Walk n' Talk with Al Viney

Victorian Institute of Sport Performance Lifestyle team caught up with para rower Al Viney, to check in and see how she has been prioritising her own wellbeing and mental health.

Al, How are you? 

Thanks for asking! 

In all honesty, I'm actually having a weird week. I'm currently running off about 3.5 hours of sleep after my brain wouldn't go to sleep last night. Just preparing myself for a clumsy day and trying not to be too hard on myself because I know I won't be firing on all cylinders today. I'm just taking things day by day while focusing on my goals and capabilities.

What have you done to prioritise your own wellbeing and mental health?  What are your key self-care activities? 

Through my past experiences, I have become relatively aware of the signs of fluctuation in my wellbeing and mental health. One of the first things I will do if I notice a change is to spend more time with my golden retriever Charlie. Over the years Char has been dubbed my 'anxiety dog' which is very much true. Char gives me purpose and the responsibility I have for him keeps me accountable. 

When I have felt like I don't want to or can't do anything, I have had a fluffy, puppy-eyed reminder to get up and go for a walk or just go outside on the balcony and play. Charlie really has been a key role in prioritising my mental health and wellbeing.

I have a pretty big collection of sporting goods - I like to muck around and learn different sporting skills. I have just put up a cricket ball on a string in the garage and have been knocking around down there quite a bit. This keeps me entertained and also I find it a bit like mindfulness. Focusing on a small aspect like the sound of the cricket ball hitting the bat. Before this I was practicing juggling the soccer ball.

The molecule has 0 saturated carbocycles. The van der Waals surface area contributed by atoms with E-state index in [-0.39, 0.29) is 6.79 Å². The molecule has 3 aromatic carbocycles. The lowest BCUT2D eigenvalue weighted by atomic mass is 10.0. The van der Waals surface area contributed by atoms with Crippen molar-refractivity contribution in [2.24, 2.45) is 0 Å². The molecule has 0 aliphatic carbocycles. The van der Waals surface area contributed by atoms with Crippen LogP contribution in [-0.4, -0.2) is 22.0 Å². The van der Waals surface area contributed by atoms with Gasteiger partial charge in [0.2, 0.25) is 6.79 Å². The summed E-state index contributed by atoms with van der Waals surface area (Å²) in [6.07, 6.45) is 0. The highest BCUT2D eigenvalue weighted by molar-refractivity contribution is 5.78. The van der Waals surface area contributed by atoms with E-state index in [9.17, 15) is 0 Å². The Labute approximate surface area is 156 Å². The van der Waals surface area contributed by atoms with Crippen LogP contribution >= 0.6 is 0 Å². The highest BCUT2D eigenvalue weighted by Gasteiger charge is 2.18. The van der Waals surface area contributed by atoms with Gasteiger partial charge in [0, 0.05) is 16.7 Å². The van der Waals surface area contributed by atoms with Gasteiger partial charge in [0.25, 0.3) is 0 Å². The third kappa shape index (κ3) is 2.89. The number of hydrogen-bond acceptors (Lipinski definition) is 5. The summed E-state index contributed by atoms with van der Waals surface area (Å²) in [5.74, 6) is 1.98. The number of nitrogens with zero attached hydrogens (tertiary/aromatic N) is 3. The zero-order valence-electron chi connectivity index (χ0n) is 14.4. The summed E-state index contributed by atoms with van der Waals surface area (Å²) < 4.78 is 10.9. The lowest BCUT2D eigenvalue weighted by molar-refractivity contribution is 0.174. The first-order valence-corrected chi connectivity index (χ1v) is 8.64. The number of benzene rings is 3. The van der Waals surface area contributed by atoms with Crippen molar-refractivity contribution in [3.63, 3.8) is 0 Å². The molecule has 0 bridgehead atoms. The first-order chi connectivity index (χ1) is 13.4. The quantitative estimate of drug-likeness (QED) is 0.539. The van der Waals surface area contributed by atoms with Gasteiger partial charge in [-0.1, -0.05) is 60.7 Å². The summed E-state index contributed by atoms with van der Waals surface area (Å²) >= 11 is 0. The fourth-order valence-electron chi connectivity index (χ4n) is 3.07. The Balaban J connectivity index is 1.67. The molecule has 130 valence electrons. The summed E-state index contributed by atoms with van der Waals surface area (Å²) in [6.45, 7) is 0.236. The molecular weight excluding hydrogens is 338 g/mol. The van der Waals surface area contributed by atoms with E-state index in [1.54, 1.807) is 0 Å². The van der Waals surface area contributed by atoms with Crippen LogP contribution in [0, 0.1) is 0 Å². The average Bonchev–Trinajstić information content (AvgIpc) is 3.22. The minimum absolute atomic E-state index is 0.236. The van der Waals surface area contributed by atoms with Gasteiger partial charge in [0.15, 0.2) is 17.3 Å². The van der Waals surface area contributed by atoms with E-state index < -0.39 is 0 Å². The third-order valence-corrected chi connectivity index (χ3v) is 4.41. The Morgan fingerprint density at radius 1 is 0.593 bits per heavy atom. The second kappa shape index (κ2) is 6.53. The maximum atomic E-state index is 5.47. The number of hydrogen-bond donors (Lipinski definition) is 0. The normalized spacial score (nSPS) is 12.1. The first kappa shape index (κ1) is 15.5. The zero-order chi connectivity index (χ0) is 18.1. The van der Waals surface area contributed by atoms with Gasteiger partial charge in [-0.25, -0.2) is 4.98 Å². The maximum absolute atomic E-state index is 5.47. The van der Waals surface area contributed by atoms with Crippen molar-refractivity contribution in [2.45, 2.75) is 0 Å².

I also like to write things down. Journaling can be really expressive and helps to release any feelings or situations that I might be bottling up inside. I do have a tendency to bottle things up and this helps me to get the ideas out of my head and to see things a little clearer.

During the pandemic, I made the decision to connect with a psychologist - I cannot recommend this enough.

What message might you have for the wider VIS community about RU OK? Day and Mental Health awareness?  

All sides of asking 'RU OK?' are important - both those involved and the conversation itself. 

To the person asking the question I say thank you for your willingness to care and listen and providing a safe space for those around you. I also say please take care of yourself because sometimes the answer to your question is 'No, I'm not". Supporting someone who may not be feeling ok does require energy and there are support networks and tools available to assist you. It is also ok for you to need support before you can offer your support.

To the person being asked - take a deep breath. It may feel uncomfortable at first, but it is brave and courageous to be vulnerable, honest and to speak up. You and your feelings are relevant. It is ok to not be okay, but it is not okay to go through that on your own. 

Together we can break the stigma. Together we are stronger.

Tomorrow is 'R U OK? Day' and our Performance Lifestyle Team is encouraging everyone to make some time to prioritise your own wellbeing, to reach out and connect with family and friends via phone or virtual communication and ask the question - are you OK? 

The simple question could be very important or vital for someone you know. For tips and resources on how to start and have a conversation, click here.

Olympic champions, Tokyo 2020 hopefuls and a global music star will help empower athletes' mental health this September, as The Australian Olympic Committee released the official lineup of 12 athletes and experts for Wellbeing Week, presented by Allianz. With daily live streamed shows from 7-11 September, Wellbeing Week will showcase how Australians can improve their mental health and wellbeing. Click here and tune into today at 1pm.

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